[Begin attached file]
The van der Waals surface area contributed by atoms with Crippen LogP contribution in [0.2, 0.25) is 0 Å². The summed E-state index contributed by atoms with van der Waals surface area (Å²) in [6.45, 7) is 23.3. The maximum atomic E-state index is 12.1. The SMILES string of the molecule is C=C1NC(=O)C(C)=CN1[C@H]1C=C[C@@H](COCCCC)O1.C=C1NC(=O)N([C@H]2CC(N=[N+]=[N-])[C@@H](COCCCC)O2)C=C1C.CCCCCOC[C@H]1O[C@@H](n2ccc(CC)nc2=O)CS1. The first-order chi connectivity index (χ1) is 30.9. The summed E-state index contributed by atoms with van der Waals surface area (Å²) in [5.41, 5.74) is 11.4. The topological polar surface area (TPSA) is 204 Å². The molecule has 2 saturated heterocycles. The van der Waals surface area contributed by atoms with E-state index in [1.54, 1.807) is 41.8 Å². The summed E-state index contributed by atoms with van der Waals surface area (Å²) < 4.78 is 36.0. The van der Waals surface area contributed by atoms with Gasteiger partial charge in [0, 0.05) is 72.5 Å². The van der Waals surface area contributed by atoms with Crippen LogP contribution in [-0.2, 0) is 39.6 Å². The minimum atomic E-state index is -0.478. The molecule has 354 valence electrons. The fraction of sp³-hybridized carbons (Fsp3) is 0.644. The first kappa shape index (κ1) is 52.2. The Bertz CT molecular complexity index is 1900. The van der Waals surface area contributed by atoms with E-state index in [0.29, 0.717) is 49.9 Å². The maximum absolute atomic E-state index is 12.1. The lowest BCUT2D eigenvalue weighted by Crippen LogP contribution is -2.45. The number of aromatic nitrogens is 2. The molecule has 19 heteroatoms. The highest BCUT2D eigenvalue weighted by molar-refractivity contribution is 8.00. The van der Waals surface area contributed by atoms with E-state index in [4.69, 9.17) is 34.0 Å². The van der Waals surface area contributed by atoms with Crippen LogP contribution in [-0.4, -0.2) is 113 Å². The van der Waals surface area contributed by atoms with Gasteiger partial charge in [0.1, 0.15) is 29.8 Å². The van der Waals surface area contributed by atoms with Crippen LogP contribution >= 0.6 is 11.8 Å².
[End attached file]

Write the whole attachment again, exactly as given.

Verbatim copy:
The van der Waals surface area contributed by atoms with Crippen LogP contribution in [0.2, 0.25) is 0 Å². The summed E-state index contributed by atoms with van der Waals surface area (Å²) in [6.45, 7) is 23.3. The maximum atomic E-state index is 12.1. The SMILES string of the molecule is C=C1NC(=O)C(C)=CN1[C@H]1C=C[C@@H](COCCCC)O1.C=C1NC(=O)N([C@H]2CC(N=[N+]=[N-])[C@@H](COCCCC)O2)C=C1C.CCCCCOC[C@H]1O[C@@H](n2ccc(CC)nc2=O)CS1. The first-order chi connectivity index (χ1) is 30.9. The summed E-state index contributed by atoms with van der Waals surface area (Å²) in [5.41, 5.74) is 11.4. The topological polar surface area (TPSA) is 204 Å². The molecule has 2 saturated heterocycles. The van der Waals surface area contributed by atoms with E-state index in [1.54, 1.807) is 41.8 Å². The summed E-state index contributed by atoms with van der Waals surface area (Å²) < 4.78 is 36.0. The van der Waals surface area contributed by atoms with Gasteiger partial charge in [0, 0.05) is 72.5 Å². The van der Waals surface area contributed by atoms with Crippen LogP contribution in [-0.2, 0) is 39.6 Å². The minimum atomic E-state index is -0.478. The molecule has 354 valence electrons. The fraction of sp³-hybridized carbons (Fsp3) is 0.644. The first kappa shape index (κ1) is 52.2. The Bertz CT molecular complexity index is 1900. The van der Waals surface area contributed by atoms with E-state index in [0.29, 0.717) is 49.9 Å². The maximum absolute atomic E-state index is 12.1. The lowest BCUT2D eigenvalue weighted by Crippen LogP contribution is -2.45. The number of aromatic nitrogens is 2. The molecule has 19 heteroatoms. The highest BCUT2D eigenvalue weighted by molar-refractivity contribution is 8.00. The van der Waals surface area contributed by atoms with E-state index in [4.69, 9.17) is 34.0 Å². The van der Waals surface area contributed by atoms with Crippen LogP contribution in [-0.4, -0.2) is 113 Å². The van der Waals surface area contributed by atoms with Gasteiger partial charge in [0.1, 0.15) is 29.8 Å². The van der Waals surface area contributed by atoms with Crippen LogP contribution >= 0.6 is 11.8 Å².